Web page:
A kid then, I joined an extemporaneous speaking event in our school. The topic said “The Best Christmas Gift to the World.” For a couple of minutes, I answered “knowledge.” I told the panel how I had been helping our housemaid understand English.

Unfortunately, that was not enough for a medal. The other girl, who answered “chocolates” because they were her favorite, won. “What a proud kid!” they must have thought of me.

Today, I am a volunteer professor in one of the Dominican Sisters Institute’s mission schools, the Holy Rosary College Foundation, founded by Fr. Anthony Leo Hofstee, OP. I am handling three general education subjects. This volunteer work has received mixed responses from my family and friends. My father thought it was too far from home or from anywhere I have ever been to. My classmates from college are encouraging me to get a “real” teaching job. Some friends think that it is a waste of time and effort.
My Dominican Family is of course proud and supportive. Long jeepney rides to my destination may be tough but I still feel joy and eagerness in every meeting with my students.

We all have heard that through giving, we are the ones who are actually receiving. I have given many things in my entire life and I know the satisfaction it can give you but I have never experienced what I am experiencing now in teaching. Each day I see them, I feel that it is I who is learning. Every time a student raises his hand to ask a question or to simply voice his opinions, it is I who is smiling at the back of my head.


Whenever they look at me smiling, while I blabber a historical, political, or scientific fact or simply throw them mindboggling philosophical questions, it is my heart and spirit that is overflowing with happiness. In fact, I am sometimes distressed, wondering if I am giving enough to deserve all the life lessons they are teaching me. And every day, I work hard to make sure that they get the best out of me. Hopefully, I also bring out the best in them.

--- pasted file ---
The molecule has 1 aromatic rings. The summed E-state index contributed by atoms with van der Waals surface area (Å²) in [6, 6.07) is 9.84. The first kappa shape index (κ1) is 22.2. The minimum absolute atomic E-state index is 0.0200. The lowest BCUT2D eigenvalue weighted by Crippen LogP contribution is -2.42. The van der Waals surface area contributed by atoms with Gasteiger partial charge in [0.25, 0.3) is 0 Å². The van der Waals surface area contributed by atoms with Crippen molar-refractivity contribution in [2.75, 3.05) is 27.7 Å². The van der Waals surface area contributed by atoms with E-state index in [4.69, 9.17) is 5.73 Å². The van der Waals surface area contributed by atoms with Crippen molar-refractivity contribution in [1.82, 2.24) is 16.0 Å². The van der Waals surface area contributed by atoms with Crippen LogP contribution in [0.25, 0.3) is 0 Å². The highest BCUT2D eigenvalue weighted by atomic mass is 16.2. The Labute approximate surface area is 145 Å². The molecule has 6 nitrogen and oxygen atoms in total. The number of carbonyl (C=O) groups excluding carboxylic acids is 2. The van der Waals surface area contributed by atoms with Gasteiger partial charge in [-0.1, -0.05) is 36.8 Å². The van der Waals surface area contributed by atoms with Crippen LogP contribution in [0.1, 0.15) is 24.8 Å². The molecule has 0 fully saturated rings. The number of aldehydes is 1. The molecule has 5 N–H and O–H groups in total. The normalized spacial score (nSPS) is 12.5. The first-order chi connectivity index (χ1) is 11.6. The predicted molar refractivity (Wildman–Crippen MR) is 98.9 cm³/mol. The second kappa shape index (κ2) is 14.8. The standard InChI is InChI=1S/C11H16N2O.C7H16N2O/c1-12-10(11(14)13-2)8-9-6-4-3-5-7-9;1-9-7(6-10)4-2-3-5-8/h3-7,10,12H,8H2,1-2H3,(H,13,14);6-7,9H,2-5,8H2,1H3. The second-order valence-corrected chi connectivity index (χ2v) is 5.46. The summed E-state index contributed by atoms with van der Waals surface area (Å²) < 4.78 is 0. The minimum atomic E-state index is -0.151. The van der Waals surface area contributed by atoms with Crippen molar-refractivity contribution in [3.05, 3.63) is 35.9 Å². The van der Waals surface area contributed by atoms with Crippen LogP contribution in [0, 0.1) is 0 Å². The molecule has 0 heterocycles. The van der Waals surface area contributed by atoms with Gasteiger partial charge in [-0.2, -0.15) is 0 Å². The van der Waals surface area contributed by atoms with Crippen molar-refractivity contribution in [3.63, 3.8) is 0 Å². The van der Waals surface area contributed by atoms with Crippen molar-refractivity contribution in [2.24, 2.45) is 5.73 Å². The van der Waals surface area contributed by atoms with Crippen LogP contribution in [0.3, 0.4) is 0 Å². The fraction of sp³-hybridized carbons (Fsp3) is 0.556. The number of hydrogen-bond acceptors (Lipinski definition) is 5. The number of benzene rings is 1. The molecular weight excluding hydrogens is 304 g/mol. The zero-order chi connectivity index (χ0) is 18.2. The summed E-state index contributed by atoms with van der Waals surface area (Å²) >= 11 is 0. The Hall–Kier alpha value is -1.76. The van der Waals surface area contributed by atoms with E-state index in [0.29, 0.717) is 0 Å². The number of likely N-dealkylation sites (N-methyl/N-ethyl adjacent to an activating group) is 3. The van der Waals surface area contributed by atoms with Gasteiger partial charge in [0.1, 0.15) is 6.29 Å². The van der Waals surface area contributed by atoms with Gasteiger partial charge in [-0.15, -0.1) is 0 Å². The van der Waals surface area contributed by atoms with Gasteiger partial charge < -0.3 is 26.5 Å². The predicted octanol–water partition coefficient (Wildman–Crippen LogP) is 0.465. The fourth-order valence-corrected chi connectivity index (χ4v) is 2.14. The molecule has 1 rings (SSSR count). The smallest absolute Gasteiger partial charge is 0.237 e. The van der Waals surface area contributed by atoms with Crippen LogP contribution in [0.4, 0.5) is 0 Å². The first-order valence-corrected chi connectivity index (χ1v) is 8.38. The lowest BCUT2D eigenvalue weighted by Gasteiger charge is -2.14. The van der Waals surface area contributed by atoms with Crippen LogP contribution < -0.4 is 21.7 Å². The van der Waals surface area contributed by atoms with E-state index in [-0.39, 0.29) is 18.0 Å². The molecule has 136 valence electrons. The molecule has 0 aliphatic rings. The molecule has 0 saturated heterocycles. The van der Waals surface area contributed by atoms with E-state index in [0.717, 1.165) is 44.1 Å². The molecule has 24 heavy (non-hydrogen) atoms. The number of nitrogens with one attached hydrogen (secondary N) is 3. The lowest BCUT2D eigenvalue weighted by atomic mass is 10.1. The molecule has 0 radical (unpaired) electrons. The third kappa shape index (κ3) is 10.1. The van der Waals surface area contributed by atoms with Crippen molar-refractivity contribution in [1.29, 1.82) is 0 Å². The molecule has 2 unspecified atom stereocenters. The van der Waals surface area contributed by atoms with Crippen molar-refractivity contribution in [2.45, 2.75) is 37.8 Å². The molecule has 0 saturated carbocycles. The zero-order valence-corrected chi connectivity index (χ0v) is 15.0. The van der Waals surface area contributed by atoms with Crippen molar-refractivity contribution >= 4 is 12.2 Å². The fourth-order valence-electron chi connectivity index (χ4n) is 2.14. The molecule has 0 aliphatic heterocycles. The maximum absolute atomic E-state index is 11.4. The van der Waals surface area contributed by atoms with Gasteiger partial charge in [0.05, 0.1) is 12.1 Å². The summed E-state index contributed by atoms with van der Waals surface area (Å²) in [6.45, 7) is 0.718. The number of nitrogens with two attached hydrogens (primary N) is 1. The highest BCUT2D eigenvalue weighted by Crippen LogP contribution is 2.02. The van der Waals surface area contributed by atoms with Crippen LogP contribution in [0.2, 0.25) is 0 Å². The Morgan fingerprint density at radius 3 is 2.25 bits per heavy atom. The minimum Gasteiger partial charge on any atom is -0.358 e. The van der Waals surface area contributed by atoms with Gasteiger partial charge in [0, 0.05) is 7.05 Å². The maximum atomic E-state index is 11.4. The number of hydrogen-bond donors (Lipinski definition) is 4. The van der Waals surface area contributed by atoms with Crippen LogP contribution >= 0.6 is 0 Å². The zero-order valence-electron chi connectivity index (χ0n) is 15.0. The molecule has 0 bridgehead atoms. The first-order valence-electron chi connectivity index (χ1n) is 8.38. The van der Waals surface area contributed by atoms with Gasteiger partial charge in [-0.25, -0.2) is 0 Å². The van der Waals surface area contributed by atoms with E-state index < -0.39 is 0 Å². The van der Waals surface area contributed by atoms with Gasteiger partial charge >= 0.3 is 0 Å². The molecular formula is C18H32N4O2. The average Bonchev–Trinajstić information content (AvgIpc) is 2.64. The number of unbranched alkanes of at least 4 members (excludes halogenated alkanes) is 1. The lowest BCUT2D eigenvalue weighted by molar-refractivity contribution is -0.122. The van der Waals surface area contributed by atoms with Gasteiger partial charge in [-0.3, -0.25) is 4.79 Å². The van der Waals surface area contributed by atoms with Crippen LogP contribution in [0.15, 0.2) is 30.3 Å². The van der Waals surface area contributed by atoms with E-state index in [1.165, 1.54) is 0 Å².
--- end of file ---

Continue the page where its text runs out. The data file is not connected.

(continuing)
After years of studying in Dominican institutions, reading Philosophy, and continuous exposure to the Dominican ideals through the DOMNET Youth Group, I cannot help but wish that I may go back in time and give that speech contest one more try. I will tell my judges the same answer and I will defend it tall and proud. The best gift is still “knowledge.” I will tell them teaching is more than just a career. It is a person, giving herself to another, mindless of her own limitations and exhaustion.

It is not what is given that is most important, rather it is the act of giving perceived not as a loss but as a fulfilling event in one’s life. Sharing to others a part of you, especially to those who need and want it, is the most beautiful gift that I know of.

Some people think that almsgiving is the best and easiest way to help others. It might be the most convenient for the one giving the alms, but I hope that the world knows that it is not the only way. You are a gift, a gift that only increases in value every time it is given. Be the gift that you are and surprise others and let others surprise you too. Do not be afraid that you will lose yourself or that there is not enough you. Let God be your source and you will never run out of faith, hope, and love to give.

Venus, DOMNET, Philippines 

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